If you come to the Salsa Capital of the World, you have to learn salsa. In fact, I have met many travelers that come to Cali for the sole purpose of perfecting their salsa skills. While my white girl dance moves are still in the process of being transformed into a suave salsera rhythm, there are an infinite number of salsa dance studios across the city depending on your budget and schedule. Almost every night of the week you will find salsa bars popping with Caleños moving their hips at a rate I still cannot comprehend. A popular spot on Thursday nights is Tin Tin Deo, a small salsa spot where the best of the best practice their moves. You will hear salsa music EVERYWHERE and learn that there are many other salsa singers outside of Marc Antony (check out his tune “Valió la Pena”). Salsa is not just a hobby here, it’s a way of life that you will grow to know and love.
The people of Cali, los Caleños, are the nicest people I have ever met. Period. English can be hard to come by here as Cali is not a tourist metropolis (yet) but the language barrier does not stop Caleños from lending a helping hand. I found my current apartment by talking to a nice old man on the street who happened to know my landlady. Just yesterday I was trying to cross a busy street and a woman jumped out in front of traffic to stop the cars so I could cross the street. I am lost on the bus daily and constantly receive directions from fellow passengers. While Cali has over 3.5 million people I have never felt like I am living in that large of a city because it feels more like a community. The people of Cali are known for their kindness and love for life. I assure you that this happiness in contagious and after five months of living here I have never been happier.
7. Best of Both Worlds
No, I am not quoting the Hannah Montana Theme song, kudos if you caught that though (#TBT). In Cali you will find a Hampton, Mariott, Subway, and a number of other western restaurant chains, however your Skinny Vanilla Latte will have to wait because as of right now there are no Starbucks here. You can sip fancy cocktails and enjoy a five-star dinner at a reasonable price, but if you walk a few barrios over you will witness families struggling to feed their own children. Each day I leave San Antonio, a historic barrio, and walk through the city’s center to catch the bus to work. The Centro is not pretty and represents the rough reality that many Colombians still face in this developing country. As a resident of Cali you will witness extreme poverty on a daily basis. You are not shielded from these harsh realities of Colombian life. While in my barrio it is fairly common to encounter “gringos” wandering the historic streets, the majority of Cali is not full of tourist sites. I studied in Buenos Aires, a city full of museums, monuments, and touristy things to do. Here in Cali you experience tourism in a different light, from a more local perspective. Whether it is finding an awesome hole-in-the-wall restaurant or discovering a new barrio, Cali remains a relatively unexplored city. For me, this has been an incredible adventure. Ditching the Lonely Planet Guidebook and setting out on foot to learn the ins and outs of my city has taught me how to be a responsible traveler. Further, during my time in Cali I have interacted with far more locals than I ever did in Buenos Aires. You can truly have an authentic travel experience in Cali dining in local restaurants, taking public transport, and living amongst Colombians. At the same time, there are certain parts of the city you can escape to if you are really craving a Subway sandwich or an American style breakfast. Thus, Cali has the best of both worlds.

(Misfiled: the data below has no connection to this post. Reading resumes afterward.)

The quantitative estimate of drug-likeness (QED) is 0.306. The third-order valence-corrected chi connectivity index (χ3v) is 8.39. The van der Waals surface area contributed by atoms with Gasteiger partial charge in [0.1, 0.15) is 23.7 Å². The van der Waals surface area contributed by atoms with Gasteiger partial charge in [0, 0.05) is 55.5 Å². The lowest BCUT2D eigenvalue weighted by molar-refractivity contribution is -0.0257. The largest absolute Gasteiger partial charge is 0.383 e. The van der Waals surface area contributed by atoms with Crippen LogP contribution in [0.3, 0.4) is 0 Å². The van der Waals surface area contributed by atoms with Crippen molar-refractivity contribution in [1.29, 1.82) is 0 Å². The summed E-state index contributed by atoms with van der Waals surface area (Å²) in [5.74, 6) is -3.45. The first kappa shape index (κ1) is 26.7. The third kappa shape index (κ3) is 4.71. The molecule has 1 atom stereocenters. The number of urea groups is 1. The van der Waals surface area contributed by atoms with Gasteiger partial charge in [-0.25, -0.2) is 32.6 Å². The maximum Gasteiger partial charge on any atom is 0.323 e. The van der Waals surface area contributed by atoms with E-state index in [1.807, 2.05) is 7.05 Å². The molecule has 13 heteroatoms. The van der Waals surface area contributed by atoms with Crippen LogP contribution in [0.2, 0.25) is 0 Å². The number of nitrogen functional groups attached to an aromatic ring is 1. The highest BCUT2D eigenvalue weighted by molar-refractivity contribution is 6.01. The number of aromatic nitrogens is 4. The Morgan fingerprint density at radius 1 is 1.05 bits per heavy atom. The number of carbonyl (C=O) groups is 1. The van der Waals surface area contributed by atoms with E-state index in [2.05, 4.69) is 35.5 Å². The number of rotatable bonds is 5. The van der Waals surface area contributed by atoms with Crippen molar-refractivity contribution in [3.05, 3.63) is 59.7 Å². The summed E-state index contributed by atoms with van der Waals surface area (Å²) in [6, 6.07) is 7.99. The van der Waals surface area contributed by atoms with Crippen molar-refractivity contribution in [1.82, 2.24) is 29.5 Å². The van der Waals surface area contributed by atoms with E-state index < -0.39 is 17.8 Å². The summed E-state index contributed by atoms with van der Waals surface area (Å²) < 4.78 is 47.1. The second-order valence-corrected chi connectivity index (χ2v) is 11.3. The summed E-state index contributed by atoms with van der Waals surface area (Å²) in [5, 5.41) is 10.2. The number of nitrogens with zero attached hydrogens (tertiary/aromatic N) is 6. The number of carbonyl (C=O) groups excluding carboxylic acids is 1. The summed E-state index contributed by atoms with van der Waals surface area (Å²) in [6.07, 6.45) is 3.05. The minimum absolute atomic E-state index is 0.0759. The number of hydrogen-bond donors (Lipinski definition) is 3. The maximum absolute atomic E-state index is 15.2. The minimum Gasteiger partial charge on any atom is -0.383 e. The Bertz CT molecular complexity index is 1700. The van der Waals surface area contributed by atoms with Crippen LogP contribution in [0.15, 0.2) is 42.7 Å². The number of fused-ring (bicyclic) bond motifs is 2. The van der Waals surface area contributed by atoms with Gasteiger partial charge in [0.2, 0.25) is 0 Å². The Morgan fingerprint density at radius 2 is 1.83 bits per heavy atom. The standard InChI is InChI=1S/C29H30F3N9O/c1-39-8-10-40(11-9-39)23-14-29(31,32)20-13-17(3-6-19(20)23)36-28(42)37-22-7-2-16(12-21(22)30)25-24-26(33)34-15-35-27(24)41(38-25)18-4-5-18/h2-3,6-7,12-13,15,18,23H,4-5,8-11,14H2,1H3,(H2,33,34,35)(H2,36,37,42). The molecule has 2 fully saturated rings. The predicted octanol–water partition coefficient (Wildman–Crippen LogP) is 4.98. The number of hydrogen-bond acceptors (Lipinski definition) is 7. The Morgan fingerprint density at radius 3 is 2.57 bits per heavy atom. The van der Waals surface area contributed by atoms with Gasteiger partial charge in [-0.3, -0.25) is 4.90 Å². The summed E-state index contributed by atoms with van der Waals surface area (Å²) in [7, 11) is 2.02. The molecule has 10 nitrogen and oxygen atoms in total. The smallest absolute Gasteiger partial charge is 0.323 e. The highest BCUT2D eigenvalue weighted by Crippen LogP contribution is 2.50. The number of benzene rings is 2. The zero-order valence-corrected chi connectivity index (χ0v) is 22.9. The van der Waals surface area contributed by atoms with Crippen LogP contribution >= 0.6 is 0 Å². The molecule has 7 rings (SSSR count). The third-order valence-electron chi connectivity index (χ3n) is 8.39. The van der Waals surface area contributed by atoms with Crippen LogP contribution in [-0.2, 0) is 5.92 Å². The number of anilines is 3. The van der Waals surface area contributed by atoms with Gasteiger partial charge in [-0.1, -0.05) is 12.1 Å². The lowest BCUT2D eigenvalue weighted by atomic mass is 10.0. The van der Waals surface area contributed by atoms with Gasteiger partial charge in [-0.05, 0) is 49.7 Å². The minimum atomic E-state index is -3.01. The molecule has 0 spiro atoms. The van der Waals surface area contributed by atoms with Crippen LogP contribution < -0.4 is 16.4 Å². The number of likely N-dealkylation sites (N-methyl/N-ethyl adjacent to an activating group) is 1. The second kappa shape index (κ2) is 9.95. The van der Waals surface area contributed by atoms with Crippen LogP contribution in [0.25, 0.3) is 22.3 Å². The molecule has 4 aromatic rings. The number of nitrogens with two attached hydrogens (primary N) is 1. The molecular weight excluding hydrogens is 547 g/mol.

As they say, “Cali es Cali y lo demas es loma.” (Cali is Cali and the rest is just hills).